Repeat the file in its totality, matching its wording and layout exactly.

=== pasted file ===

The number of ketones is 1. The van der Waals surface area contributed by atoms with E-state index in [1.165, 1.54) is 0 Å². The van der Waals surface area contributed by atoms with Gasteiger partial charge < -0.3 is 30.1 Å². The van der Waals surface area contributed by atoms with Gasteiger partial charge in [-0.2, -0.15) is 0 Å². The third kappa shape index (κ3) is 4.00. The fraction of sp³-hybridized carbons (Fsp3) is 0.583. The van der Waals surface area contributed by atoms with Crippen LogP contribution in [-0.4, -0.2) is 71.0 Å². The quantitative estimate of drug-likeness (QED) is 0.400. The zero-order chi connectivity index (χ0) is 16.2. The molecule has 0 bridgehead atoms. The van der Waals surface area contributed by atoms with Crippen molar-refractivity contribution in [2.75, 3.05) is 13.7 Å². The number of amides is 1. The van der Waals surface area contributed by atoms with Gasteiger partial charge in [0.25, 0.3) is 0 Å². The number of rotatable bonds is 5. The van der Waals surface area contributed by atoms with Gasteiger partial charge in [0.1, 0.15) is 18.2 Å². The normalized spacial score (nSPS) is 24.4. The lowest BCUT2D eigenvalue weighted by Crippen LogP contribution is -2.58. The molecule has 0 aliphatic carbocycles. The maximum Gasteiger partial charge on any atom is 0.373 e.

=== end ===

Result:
The number of ketones is 1. The van der Waals surface area contributed by atoms with E-state index in [1.165, 1.54) is 0 Å². The van der Waals surface area contributed by atoms with Gasteiger partial charge < -0.3 is 30.1 Å². The van der Waals surface area contributed by atoms with Gasteiger partial charge in [-0.2, -0.15) is 0 Å². The third kappa shape index (κ3) is 4.00. The fraction of sp³-hybridized carbons (Fsp3) is 0.583. The van der Waals surface area contributed by atoms with Crippen LogP contribution in [-0.4, -0.2) is 71.0 Å². The quantitative estimate of drug-likeness (QED) is 0.400. The zero-order chi connectivity index (χ0) is 16.2. The molecule has 0 bridgehead atoms. The van der Waals surface area contributed by atoms with Crippen molar-refractivity contribution in [2.75, 3.05) is 13.7 Å². The number of amides is 1. The van der Waals surface area contributed by atoms with Gasteiger partial charge in [0.25, 0.3) is 0 Å². The number of rotatable bonds is 5. The van der Waals surface area contributed by atoms with Gasteiger partial charge in [0.1, 0.15) is 18.2 Å². The normalized spacial score (nSPS) is 24.4. The lowest BCUT2D eigenvalue weighted by Crippen LogP contribution is -2.58. The molecule has 0 aliphatic carbocycles. The maximum Gasteiger partial charge on any atom is 0.373 e.